Thoughts? What about you?

      Reply
        1. Yup, scary chart if you only pay the minimum!

          Here is one of my favourite mortgage calculators, you can really see the different lump sum payments make.
          https://www.cibc.com/ca/mortgages/calculator/mortgage-payment.html

          Depending on your risk, re: potential for job loss, other, you might want to have less debt before investing major sums of money. Pros and cons to everything Harry. I wish I had a crystal ball for you 🙂

          Good luck and thanks for reading!

          Reply
        2. That chart does make it seem like paying more on the mortgage early is a better investment than paying more on the mortgage later. But the math is the exact same. Your return is only your mortgage rate whether it’s the first year of the mortgage or the last.

          If your decision is based on math, paying extra against your mortgage is almost always the wrong choice. Emotions and fear of debt are the only things that can swing the decision to make paying the mortgage a good idea.

          Reply
          1. I think it depends what your risk profile is Tyler. Taking on a huge debt, with a risky job; and only paying the minimum might not be very smart. Then again, having a small mortgage, a fairly secure job; not investing is not ideal either. Personal finance can’t always be based on math because money is an emotional subject. You have to often make decisions with your head (good idea for sure) but also with your gut.

          2. Oh, of course I wold never suggest that a money decision is only based on math. But Harry up there seems to want to make the mathematically best decision, but is confused by that chart.

            “I am keeping emotions away of being under debt and referring to the graph it makes more sense to pay as much as you can in first 5 year term.Your thoughts?”

            In this case (assuming a somewhat stable job situation, adequate emergency fund, etc) it is absolutely better to invest money at 5% than pay a mortgage at 3%. The math will almost never favour the mortgage. And in the specific case of this chart, it makes no difference to the math (your return) whether you pay up your mortgage in the first 5 years or in the last five years.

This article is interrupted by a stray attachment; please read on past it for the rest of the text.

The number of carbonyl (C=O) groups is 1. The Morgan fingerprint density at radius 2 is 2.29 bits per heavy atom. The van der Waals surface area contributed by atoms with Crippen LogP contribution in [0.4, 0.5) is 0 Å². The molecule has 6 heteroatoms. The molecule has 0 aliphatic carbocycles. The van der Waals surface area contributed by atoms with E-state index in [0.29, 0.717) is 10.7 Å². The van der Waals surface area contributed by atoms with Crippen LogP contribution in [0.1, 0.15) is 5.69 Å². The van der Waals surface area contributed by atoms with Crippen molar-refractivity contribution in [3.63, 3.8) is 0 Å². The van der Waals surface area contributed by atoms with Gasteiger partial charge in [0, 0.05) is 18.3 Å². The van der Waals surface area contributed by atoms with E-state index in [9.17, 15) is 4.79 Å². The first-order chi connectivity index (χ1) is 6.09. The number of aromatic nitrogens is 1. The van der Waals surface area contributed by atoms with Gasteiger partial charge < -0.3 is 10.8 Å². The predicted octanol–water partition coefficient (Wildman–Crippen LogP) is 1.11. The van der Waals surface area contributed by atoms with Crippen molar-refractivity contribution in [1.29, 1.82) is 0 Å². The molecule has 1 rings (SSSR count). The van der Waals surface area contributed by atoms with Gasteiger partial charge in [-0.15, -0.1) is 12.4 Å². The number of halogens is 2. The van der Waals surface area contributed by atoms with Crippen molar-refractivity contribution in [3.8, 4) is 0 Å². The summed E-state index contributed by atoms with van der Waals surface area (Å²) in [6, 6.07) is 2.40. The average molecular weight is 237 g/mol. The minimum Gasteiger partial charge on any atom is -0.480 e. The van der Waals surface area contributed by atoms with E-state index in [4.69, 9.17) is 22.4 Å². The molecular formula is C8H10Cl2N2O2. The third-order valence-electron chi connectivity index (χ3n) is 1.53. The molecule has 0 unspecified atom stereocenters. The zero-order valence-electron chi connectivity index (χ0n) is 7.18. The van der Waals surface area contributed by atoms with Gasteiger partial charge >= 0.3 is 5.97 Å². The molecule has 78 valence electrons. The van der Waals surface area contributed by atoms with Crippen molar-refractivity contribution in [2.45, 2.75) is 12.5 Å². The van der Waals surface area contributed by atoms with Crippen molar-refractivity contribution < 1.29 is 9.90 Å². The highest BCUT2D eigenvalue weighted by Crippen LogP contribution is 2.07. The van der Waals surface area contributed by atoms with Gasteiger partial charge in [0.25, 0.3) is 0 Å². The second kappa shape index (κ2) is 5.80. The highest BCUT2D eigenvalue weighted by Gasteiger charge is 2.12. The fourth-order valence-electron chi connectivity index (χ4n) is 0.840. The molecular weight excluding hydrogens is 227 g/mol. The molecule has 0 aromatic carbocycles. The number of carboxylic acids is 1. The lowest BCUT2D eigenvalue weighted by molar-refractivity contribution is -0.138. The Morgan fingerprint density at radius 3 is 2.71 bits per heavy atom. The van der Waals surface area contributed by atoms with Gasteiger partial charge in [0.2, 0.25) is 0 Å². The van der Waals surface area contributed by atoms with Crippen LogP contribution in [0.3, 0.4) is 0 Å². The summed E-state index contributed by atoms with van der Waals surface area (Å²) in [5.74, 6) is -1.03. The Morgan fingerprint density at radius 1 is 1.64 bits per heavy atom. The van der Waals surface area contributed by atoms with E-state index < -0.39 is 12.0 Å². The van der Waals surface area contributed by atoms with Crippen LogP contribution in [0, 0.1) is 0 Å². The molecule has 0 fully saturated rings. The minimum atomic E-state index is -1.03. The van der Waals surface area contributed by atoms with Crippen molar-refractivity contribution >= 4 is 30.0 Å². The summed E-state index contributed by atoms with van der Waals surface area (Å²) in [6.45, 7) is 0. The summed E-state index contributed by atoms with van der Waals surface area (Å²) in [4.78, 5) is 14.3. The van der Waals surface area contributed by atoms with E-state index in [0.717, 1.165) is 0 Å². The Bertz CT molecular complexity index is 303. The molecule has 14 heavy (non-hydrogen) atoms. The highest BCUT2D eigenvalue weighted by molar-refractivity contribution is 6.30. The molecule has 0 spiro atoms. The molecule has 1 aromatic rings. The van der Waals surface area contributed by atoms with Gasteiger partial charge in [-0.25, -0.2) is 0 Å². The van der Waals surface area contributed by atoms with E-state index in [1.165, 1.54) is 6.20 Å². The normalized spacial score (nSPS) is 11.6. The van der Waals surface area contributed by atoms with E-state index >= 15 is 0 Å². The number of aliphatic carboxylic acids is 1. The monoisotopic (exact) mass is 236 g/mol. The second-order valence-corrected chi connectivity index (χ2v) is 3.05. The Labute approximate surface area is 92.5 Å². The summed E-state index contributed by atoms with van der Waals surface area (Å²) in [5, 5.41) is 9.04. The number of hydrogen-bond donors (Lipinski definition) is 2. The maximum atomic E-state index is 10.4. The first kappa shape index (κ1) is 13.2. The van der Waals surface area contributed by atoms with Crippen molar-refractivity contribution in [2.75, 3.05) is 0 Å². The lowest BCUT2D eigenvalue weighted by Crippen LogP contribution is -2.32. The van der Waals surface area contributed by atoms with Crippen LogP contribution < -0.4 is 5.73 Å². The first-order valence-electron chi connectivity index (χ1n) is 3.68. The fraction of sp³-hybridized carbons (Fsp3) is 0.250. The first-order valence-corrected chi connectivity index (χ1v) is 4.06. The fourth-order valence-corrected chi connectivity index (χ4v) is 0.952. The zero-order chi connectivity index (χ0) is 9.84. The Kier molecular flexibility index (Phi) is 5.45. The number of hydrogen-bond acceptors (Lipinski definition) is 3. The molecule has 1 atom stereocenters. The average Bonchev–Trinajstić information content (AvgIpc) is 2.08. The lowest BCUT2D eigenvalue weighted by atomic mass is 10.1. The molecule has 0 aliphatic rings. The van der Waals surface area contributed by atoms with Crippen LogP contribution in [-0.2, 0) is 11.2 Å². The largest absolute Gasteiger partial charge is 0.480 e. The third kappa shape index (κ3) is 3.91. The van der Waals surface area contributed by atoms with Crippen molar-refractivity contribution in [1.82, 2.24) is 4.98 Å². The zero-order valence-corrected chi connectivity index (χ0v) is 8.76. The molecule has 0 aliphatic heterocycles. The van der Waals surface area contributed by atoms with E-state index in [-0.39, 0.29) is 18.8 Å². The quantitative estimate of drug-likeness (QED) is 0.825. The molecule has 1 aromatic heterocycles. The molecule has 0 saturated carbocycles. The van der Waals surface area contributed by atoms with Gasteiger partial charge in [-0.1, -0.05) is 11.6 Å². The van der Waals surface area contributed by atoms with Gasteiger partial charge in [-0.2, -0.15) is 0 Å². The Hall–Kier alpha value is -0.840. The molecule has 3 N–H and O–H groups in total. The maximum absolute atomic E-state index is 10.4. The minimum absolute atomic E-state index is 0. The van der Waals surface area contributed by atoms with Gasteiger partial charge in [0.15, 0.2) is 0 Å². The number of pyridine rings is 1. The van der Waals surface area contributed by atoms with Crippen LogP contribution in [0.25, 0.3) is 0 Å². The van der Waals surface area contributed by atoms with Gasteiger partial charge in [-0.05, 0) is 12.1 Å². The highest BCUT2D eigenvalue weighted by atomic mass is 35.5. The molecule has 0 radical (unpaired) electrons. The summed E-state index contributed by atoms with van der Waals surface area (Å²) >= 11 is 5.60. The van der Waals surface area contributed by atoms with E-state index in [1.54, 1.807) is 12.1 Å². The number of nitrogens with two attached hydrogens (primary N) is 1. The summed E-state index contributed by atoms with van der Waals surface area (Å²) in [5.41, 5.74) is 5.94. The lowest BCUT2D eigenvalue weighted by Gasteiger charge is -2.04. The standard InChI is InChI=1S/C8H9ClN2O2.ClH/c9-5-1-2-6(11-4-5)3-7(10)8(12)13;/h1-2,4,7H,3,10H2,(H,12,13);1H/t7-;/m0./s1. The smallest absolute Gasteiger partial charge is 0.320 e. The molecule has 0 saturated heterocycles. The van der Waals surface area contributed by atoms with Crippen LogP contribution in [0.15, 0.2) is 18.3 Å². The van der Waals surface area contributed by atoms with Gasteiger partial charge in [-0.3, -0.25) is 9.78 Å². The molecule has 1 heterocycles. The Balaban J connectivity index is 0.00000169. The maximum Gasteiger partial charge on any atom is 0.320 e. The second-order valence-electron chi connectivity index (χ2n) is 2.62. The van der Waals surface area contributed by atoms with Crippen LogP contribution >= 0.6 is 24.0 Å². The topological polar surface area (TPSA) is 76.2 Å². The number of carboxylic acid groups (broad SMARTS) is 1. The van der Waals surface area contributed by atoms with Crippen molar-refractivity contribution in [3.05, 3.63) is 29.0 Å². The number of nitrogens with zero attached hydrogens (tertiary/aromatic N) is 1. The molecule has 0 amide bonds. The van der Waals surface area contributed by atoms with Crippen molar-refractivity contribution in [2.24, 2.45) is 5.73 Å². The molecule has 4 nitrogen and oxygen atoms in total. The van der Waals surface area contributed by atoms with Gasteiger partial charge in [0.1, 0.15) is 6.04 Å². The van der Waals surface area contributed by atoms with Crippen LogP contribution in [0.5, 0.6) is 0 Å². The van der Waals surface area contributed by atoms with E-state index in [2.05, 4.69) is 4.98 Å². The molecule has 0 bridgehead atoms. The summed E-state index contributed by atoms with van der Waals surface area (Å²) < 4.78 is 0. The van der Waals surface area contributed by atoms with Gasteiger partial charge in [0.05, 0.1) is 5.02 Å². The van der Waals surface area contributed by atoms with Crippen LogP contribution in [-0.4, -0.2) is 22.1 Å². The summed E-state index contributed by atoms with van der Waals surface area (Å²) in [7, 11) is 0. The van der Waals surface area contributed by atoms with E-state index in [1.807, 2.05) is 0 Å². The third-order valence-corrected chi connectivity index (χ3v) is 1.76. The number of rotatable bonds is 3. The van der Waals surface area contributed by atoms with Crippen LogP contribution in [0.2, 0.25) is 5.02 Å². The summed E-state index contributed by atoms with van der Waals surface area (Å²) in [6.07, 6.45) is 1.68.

In fact I’d argue that the first 5 years of a mortgage are the most important to be investing, due to the effects of compounding.

            I would never suggest someone is wrong to pay down debt rather than invest, but that’s not how I interpreted what this question was asking.

          3. You and I are the same Tyler…I can’t always make math decisions over emotional ones. You seem to have a very good handle on decisions – I can tell.

            If we know what the future would hold – we could always make the right/best decision 🙂

            Depending on how much debt you have – the first 5 years of a mortgage can absolutely be the most important – you are paying the most interest. Conversely, they could be the least important to your point since you should be focused on investing; taking advantage of compounding.

            To me it all boils down to risk and reward and mitigating your risk to some degree over time – since you can never predict what may happen. Few people go wrong with being debt-free longer in life. Lots of people can go wrong with too much leverage and owing other people money for too long.

  2. Starting to save and invest in your financial future is definitely a great advice that I subscribe to. Secondly, controlling your spending is one of the keys to financial success. If you spend less of your earnings, you will have more money to invest and working hard to earn more money for you.

    Earning a decent salary is good. Having your money earn it for you is better. The earlier you save, the sooner that money can start working for you.

    Reply
    1. Agreed Leo. The younger you start, the more you get that money compounding and earning for you.

      Being in the construction industry where there aren’t many pensions and RRSP matching programs, I’ve seen a ton of guys in their late 40s and even early 50s who pretty much don’t have a dime saved. They will work the remainder of their lives. This was huge motivation for me to start early as well.

      Reply
    2. Agreed Leo and you seem to have a good handle on things. Earning more money is great and a huge enabler. Yet if you cannot control (i.e., save a bit of) what you make for investing purposes then it really doesn’t matter.